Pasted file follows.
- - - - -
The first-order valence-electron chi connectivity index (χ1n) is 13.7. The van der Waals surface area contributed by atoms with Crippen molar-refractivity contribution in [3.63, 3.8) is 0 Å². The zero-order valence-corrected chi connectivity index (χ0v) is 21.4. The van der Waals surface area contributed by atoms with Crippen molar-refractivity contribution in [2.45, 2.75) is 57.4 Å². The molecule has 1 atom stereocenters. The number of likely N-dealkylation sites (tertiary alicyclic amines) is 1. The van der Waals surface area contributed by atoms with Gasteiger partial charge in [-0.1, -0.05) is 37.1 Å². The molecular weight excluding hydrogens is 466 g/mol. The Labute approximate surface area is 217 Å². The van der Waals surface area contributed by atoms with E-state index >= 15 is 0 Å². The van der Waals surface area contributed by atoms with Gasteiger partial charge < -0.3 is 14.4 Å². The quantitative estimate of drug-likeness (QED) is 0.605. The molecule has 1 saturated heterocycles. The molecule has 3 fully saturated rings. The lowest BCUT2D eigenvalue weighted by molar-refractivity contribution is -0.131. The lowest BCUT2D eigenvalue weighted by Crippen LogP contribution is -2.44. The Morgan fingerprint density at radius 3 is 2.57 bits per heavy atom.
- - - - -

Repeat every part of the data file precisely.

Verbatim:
The first-order valence-electron chi connectivity index (χ1n) is 13.7. The van der Waals surface area contributed by atoms with Crippen molar-refractivity contribution in [3.63, 3.8) is 0 Å². The zero-order valence-corrected chi connectivity index (χ0v) is 21.4. The van der Waals surface area contributed by atoms with Crippen molar-refractivity contribution in [2.45, 2.75) is 57.4 Å². The molecule has 1 atom stereocenters. The number of likely N-dealkylation sites (tertiary alicyclic amines) is 1. The van der Waals surface area contributed by atoms with Gasteiger partial charge in [-0.1, -0.05) is 37.1 Å². The molecular weight excluding hydrogens is 466 g/mol. The Labute approximate surface area is 217 Å². The van der Waals surface area contributed by atoms with E-state index >= 15 is 0 Å². The van der Waals surface area contributed by atoms with Gasteiger partial charge < -0.3 is 14.4 Å². The quantitative estimate of drug-likeness (QED) is 0.605. The molecule has 1 saturated heterocycles. The molecule has 3 fully saturated rings. The lowest BCUT2D eigenvalue weighted by molar-refractivity contribution is -0.131. The lowest BCUT2D eigenvalue weighted by Crippen LogP contribution is -2.44. The Morgan fingerprint density at radius 3 is 2.57 bits per heavy atom.